The first tritium burning experiments of the discharge type fusion neutron source were conducted in January 2015, using a 93% deuterium and 7% tritium gas mixture. In order to conduct the experiment in a closed environment, a gas feed and exhaust system using non-evaporable getter material was prepared. This system was designed to minimize tritium usage and produce measurable changes in the neutron production rate on the basis of the dependence of the equilibrium pressure on getter temperature as included in the manufacturer’s data sheet. However, the present experiments revealed that the gas supply was insufficient and that the discharge duration was limited to about 2 minutes by the pressure drop during discharge.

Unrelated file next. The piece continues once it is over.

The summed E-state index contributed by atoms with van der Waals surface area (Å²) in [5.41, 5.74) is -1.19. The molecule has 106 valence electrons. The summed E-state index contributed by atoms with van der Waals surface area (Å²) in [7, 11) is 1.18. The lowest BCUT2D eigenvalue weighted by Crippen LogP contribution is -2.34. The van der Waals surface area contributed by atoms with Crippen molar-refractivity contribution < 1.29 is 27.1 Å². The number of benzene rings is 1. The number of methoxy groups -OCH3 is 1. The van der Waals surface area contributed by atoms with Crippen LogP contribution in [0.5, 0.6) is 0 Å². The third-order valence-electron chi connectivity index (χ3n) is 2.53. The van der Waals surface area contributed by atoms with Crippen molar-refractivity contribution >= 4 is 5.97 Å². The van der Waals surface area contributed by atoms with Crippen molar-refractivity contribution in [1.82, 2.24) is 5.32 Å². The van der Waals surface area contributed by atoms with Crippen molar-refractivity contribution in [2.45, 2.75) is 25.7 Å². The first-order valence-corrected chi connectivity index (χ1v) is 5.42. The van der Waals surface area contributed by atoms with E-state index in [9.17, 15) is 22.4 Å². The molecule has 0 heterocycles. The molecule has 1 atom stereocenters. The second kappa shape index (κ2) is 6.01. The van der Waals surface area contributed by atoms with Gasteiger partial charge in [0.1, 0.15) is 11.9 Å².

To determine the cause, verification experiments using hydrogen and deuterium gas were performed. It was found that the pressure variation with getter temperature could be mimicked by exploiting isotope effects and adjusting the hydrogen/deuterium concentration in the getter material according to the gas released into the vacuum chamber. Moreover, prolonged maintenance of a discharge was demonstrated by roughly tripling the amount of gas.

The tritium concentration in the gas mixture, estimated on the basis of the present results, varied between 1.5% and 6.7% according to the assumptions used.